Nothing Bad Ever Happens Here by acclaimed novelist Heather Rose is a piece of writing that sits somewhere between a memoir and a meditation. It’s the sort of work that I’d normally loathe, but instead, I was fascinated, absorbed, and moved.
To me, it seemed divided into three main themes: Rose’s early years growing up in Tasmania, and the events that shaped her. Then it moves on to her spiritual beliefs and practices. It finishes with a consideration of the degenerative illness that has also significantly shaped her life.
It’s not that neat, of course. No one lives a life so precisely divided. But it feels that this is how Rose has given the work boundaries and shape, by choosing to focus on those areas in turn.
This is not a biography. It lacks both the detail and the chronology that you’d expect to find in his type of book. Rose also acknowledges that there are some things that might be regarded as historical inaccuracies, largely to protect the privacy of those who do not or might not want to be written about. However, this work is intensely personal and at the end, I felt I knew Rose well, perhaps better than if she had precisely recorded dates and times, and events.
Rose talks about the tragedies and challenges that marked her childhood and early adulthood with clarity, but with a lack of analysis. The emotional load is strong, and it draws you into the overall work with considerable power. However, Rose does not seem much inclined to retrospectively debate meaning much beyond her thoughts at the time. It gives the reader plenty to mull over.
It also creates a sense of immediacy, increasing the emotional impact of her matter of fact description of some quite awful events. If you’ve ever lost someone, this section may be quite triggering. However, there’s also hope and encouragement there – if only in the fact that she and other members of her family kept going – and it may also be comforting.
The middle section was the one I was least engaged with. This was an exploration of Rose’s spiritual beliefs and practices, and how she developed them. I am rather cynical about these things, and don’t generally take well to people proselytising. Rose engaged me exactly because she wasn’t doing this. She explains what she does, and rather less directly, what it does for her mentally and physically.
I found her descriptions of various rituals fascinating and moving because of the subtle way she implied their impact on her and her life. I have rarely appreciated a piece of writing about spirituality as I did this one.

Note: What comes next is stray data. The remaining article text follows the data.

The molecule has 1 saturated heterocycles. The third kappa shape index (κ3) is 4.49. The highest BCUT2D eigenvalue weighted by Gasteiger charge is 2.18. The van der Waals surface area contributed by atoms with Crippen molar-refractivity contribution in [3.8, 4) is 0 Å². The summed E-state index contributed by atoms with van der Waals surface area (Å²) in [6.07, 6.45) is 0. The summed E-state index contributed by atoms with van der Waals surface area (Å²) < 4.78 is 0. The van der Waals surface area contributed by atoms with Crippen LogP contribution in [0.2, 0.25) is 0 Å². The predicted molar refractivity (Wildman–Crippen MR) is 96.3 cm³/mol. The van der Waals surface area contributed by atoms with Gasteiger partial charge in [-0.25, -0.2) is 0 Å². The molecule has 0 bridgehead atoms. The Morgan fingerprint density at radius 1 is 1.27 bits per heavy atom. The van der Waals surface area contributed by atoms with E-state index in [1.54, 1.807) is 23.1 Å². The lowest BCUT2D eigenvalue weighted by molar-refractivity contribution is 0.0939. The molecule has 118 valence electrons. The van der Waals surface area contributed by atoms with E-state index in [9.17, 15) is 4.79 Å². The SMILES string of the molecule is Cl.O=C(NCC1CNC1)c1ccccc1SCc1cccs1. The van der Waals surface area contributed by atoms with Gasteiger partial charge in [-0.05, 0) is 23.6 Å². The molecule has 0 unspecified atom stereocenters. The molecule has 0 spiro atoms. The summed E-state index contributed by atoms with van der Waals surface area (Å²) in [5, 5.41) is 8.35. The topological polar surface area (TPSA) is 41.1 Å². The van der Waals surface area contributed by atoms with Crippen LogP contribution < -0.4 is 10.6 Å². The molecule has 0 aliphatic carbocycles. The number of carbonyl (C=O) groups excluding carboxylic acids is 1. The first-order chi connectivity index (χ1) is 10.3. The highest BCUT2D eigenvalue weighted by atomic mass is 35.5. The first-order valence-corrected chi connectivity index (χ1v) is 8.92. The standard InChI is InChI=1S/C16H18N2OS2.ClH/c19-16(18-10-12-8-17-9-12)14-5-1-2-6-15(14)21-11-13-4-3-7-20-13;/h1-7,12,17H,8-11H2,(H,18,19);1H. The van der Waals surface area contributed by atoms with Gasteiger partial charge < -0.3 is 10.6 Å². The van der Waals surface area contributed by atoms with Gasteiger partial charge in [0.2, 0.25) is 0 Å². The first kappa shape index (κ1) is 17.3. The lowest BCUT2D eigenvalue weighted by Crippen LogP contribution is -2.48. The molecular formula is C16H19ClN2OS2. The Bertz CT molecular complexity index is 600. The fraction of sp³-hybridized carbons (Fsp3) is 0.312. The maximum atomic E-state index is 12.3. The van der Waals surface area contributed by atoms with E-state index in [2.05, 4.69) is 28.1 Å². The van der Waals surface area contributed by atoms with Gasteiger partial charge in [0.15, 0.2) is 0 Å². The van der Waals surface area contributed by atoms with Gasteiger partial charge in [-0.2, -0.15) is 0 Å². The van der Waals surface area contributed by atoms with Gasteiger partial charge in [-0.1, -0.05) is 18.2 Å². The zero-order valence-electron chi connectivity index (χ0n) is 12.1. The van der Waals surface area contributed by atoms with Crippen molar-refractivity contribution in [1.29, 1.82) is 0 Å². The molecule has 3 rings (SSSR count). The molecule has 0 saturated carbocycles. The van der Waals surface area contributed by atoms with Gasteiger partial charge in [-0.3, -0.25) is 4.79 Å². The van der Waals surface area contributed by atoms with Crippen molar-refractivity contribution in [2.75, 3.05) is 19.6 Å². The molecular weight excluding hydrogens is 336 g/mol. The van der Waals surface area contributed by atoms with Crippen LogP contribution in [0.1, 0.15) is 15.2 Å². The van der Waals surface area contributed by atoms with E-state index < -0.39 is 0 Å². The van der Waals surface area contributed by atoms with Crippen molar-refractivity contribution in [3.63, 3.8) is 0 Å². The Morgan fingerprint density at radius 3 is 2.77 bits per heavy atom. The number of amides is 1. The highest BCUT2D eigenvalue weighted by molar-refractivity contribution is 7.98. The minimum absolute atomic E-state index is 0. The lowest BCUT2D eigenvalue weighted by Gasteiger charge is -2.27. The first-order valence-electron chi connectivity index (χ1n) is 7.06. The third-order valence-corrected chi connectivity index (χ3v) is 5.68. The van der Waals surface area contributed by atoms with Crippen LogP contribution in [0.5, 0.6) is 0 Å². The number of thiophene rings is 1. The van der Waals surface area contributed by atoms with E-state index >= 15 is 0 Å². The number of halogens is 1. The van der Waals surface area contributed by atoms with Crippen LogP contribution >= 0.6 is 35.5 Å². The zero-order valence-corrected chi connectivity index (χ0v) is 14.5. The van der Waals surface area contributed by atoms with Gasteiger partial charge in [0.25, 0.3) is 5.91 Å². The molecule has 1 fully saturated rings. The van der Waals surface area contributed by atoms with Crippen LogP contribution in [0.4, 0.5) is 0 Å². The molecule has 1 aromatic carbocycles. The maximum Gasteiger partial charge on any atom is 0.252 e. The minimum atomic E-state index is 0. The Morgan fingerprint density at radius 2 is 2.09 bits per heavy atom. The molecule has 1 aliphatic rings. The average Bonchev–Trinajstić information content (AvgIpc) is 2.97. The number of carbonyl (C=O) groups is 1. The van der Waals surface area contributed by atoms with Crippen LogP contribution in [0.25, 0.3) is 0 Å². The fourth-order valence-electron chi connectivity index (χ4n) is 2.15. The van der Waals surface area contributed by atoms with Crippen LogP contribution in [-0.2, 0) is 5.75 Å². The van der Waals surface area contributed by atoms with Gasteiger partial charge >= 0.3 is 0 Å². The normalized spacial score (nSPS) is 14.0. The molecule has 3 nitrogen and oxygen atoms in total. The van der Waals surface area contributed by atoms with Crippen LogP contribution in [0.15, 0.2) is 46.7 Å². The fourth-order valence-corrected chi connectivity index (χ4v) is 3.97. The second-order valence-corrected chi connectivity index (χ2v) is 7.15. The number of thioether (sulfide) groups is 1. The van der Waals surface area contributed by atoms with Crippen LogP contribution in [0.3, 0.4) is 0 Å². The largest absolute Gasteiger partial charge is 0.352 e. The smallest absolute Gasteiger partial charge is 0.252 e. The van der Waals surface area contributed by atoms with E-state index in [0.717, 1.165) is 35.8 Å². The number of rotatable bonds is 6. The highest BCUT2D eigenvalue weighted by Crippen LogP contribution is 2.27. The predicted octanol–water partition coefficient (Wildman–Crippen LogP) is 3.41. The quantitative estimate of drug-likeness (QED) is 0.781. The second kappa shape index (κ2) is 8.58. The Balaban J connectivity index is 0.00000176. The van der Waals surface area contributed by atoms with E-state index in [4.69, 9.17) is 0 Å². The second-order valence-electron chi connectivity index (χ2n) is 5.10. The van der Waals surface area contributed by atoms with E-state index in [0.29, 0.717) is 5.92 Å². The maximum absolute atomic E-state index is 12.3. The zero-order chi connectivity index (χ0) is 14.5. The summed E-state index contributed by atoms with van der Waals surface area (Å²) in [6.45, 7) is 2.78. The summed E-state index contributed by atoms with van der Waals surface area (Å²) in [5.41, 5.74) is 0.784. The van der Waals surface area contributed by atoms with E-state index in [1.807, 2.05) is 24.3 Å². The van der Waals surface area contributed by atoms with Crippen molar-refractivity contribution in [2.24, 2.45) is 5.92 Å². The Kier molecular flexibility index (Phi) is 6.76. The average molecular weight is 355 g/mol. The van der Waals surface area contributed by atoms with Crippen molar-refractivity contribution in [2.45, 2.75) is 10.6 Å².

Finally, Rose reveals and discusses the illness which has had a major impact on her life. Again she tends to the matter of fact, somehow incorporating a significant emotional impact even as it feels that she’s skating over the surface of some things.
I enjoyed reading this immensely, finding myself surprised by how fascinated and moved I was by things that normally wouldn’t interest me much. Rose is a powerful writer. This will appeal to anyone who’s looking for strong writing, and the possibility of being engaged with the subject matter they might normally find uninteresting.
I think it’s left up to the reader whether any conclusions have been reached. However, this is thoughtful and moving, a wonderful insight into how a person is shaped. It’s well worth your time.
Copy courtesy of Allen and Unwin (2022)
A selection of our Beauty and Lace Club Members are reading Nothing Bad Ever Happens Here by Heather Rose. You can read their comments below, or add your own review.
I’ve loved books for as long as I can remember, and I love sharing that joy.
I’ve been an avid reader for as long as I can remember, across all genres. There’s not much I won’t at least try. I’ve been an enthusiastic book reviewer for years. I particularly enjoy discovering writers new to me, and sharing good writing with others.
My career has included time spent writing and editing technical documents, but it’s fiction that really moves me. I’ve reviewed for a number of different outlets over the years, and have been a judge in literary competitions.
I’m now raising little bookworms of my own, which brings a whole new kind of joy to sharing books.
More of my reviews can be found on my review blog www.otherdreamsotherlives.home.blog .